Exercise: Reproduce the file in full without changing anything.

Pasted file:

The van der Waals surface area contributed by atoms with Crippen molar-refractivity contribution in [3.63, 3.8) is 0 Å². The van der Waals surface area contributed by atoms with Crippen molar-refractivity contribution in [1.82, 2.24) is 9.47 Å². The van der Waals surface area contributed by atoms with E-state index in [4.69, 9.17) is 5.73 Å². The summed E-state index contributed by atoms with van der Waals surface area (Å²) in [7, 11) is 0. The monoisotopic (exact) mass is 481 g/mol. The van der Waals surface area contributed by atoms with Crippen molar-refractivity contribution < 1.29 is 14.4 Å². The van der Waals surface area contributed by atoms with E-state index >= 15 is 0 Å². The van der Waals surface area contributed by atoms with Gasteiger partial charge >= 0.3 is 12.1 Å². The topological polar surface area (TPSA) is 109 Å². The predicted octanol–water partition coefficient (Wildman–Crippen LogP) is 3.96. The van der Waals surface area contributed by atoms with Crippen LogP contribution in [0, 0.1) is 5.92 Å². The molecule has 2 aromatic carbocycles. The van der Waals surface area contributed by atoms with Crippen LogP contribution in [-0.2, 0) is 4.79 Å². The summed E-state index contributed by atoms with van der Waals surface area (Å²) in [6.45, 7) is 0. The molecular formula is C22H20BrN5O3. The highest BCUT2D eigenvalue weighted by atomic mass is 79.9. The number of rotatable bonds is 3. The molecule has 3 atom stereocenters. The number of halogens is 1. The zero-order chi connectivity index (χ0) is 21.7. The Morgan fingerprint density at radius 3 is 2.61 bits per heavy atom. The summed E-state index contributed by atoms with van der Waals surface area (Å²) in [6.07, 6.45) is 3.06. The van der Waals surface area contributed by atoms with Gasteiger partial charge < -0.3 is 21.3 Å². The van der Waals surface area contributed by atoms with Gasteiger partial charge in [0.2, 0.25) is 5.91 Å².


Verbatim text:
The van der Waals surface area contributed by atoms with Crippen molar-refractivity contribution in [3.63, 3.8) is 0 Å². The van der Waals surface area contributed by atoms with Crippen molar-refractivity contribution in [1.82, 2.24) is 9.47 Å². The van der Waals surface area contributed by atoms with E-state index in [4.69, 9.17) is 5.73 Å². The summed E-state index contributed by atoms with van der Waals surface area (Å²) in [7, 11) is 0. The monoisotopic (exact) mass is 481 g/mol. The van der Waals surface area contributed by atoms with Crippen molar-refractivity contribution < 1.29 is 14.4 Å². The van der Waals surface area contributed by atoms with E-state index >= 15 is 0 Å². The van der Waals surface area contributed by atoms with Gasteiger partial charge >= 0.3 is 12.1 Å². The topological polar surface area (TPSA) is 109 Å². The predicted octanol–water partition coefficient (Wildman–Crippen LogP) is 3.96. The van der Waals surface area contributed by atoms with Crippen LogP contribution in [0, 0.1) is 5.92 Å². The molecule has 2 aromatic carbocycles. The van der Waals surface area contributed by atoms with Crippen LogP contribution in [-0.2, 0) is 4.79 Å². The summed E-state index contributed by atoms with van der Waals surface area (Å²) in [6.45, 7) is 0. The molecular formula is C22H20BrN5O3. The highest BCUT2D eigenvalue weighted by atomic mass is 79.9. The number of rotatable bonds is 3. The molecule has 3 atom stereocenters. The number of halogens is 1. The zero-order chi connectivity index (χ0) is 21.7. The Morgan fingerprint density at radius 3 is 2.61 bits per heavy atom. The summed E-state index contributed by atoms with van der Waals surface area (Å²) in [6.07, 6.45) is 3.06. The van der Waals surface area contributed by atoms with Gasteiger partial charge < -0.3 is 21.3 Å². The van der Waals surface area contributed by atoms with Gasteiger partial charge in [0.2, 0.25) is 5.91 Å².